• Mono (6 percent), Santa Barbara (10 percent), San Luis Obispo (12 percent) and Orange (12 percent) were the least affordable counties in California, with each requiring at least a minimum income of $202,800 to purchase a median-priced home in the county. San Mateo required the highest minimum qualifying income to buy a median-priced home, surpassing the $500,000 benchmark for the first time to reach a record high of $512,000. Three other counties in California requiring a minimum qualifying income of over $400,000 in second-quarter 2022 were San Francisco ($450,800), Marin ($434,800) and Santa Clara ($428,400).

     

  • Housing affordability declined the most on a year-over-year basis in Kings, dropping 17.1 points from the previous year. Mariposa (14.8 points) and Siskiyou (14.4 points) had the second and the third largest year-over-year dips in the latest quarter. Like the rest of the state, interest rate and home price surges from a year ago were the primary factors that led to the sharp drop in affordability in these counties.

See C.A.R.’s historical housing affordability data.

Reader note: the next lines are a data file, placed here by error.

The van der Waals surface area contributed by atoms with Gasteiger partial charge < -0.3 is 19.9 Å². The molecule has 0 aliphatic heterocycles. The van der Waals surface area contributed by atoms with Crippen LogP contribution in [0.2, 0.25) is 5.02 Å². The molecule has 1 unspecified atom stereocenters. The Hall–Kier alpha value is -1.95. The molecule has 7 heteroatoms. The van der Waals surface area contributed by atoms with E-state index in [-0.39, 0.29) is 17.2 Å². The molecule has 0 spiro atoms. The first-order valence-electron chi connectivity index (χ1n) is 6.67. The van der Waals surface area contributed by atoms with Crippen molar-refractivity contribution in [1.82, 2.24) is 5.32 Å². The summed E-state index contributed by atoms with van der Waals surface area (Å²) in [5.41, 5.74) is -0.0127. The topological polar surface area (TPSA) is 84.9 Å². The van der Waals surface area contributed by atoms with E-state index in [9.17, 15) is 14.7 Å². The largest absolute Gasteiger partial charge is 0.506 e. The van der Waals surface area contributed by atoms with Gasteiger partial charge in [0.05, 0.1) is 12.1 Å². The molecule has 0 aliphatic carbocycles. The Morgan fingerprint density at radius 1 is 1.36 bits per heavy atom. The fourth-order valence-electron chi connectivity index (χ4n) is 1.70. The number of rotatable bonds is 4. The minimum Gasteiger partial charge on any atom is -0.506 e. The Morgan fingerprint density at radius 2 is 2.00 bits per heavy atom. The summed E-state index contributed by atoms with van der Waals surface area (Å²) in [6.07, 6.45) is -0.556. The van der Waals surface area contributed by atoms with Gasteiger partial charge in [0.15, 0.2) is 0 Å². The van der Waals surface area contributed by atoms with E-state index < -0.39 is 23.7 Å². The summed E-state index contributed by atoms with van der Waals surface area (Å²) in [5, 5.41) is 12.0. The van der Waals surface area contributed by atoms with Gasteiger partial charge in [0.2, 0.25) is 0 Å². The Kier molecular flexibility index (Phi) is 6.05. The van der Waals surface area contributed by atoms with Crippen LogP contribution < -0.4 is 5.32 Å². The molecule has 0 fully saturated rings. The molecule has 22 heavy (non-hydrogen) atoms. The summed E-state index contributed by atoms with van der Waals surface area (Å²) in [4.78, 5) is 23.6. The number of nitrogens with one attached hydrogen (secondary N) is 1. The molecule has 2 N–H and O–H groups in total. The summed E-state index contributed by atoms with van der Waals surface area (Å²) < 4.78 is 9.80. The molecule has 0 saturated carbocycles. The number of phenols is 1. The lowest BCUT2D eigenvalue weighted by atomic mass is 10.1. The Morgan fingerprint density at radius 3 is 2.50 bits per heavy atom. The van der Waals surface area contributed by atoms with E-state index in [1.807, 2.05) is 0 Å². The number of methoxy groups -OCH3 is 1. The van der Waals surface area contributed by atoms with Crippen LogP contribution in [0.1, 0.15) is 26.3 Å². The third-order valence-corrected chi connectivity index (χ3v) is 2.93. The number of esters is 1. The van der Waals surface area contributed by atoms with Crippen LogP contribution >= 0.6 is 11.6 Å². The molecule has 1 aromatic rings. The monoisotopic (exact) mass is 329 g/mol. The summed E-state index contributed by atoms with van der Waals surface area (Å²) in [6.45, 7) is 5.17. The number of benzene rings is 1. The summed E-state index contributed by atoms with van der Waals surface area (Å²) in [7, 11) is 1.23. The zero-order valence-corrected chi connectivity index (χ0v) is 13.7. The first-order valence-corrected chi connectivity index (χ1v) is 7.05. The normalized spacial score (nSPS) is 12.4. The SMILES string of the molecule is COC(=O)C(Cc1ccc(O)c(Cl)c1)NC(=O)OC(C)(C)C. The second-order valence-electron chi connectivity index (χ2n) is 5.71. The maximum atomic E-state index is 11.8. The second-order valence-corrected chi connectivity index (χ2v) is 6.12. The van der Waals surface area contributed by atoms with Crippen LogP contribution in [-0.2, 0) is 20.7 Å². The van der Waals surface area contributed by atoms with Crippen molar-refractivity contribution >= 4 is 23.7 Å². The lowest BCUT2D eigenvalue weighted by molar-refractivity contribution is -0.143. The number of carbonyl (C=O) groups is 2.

See first-time buyer housing affordability data.

Leading the way…® in California real estate for more than 110 years, the CALIFORNIA ASSOCIATION OF REALTORS® (www.car.org) is one of the largest state trade organizations in the United States with more than 217,000 members dedicated to the advancement of professionalism in real estate. C.A.R. is headquartered in Los Angeles.

 

# # #

 

CALIFORNIA ASSOCIATION OF REALTORS®
Traditional Housing Affordability Index
Second quarter 2022

 

Second quarter 2022

C.A.R. Traditional Housing Affordability Index

STATE/REGION/COUNTY

Qtr. 2

2022

Qtr. 1

2022

 

Qtr. 2

2021

Median Home Price

Monthly Payment Including Taxes & Insurance

Minimum Qualifying Income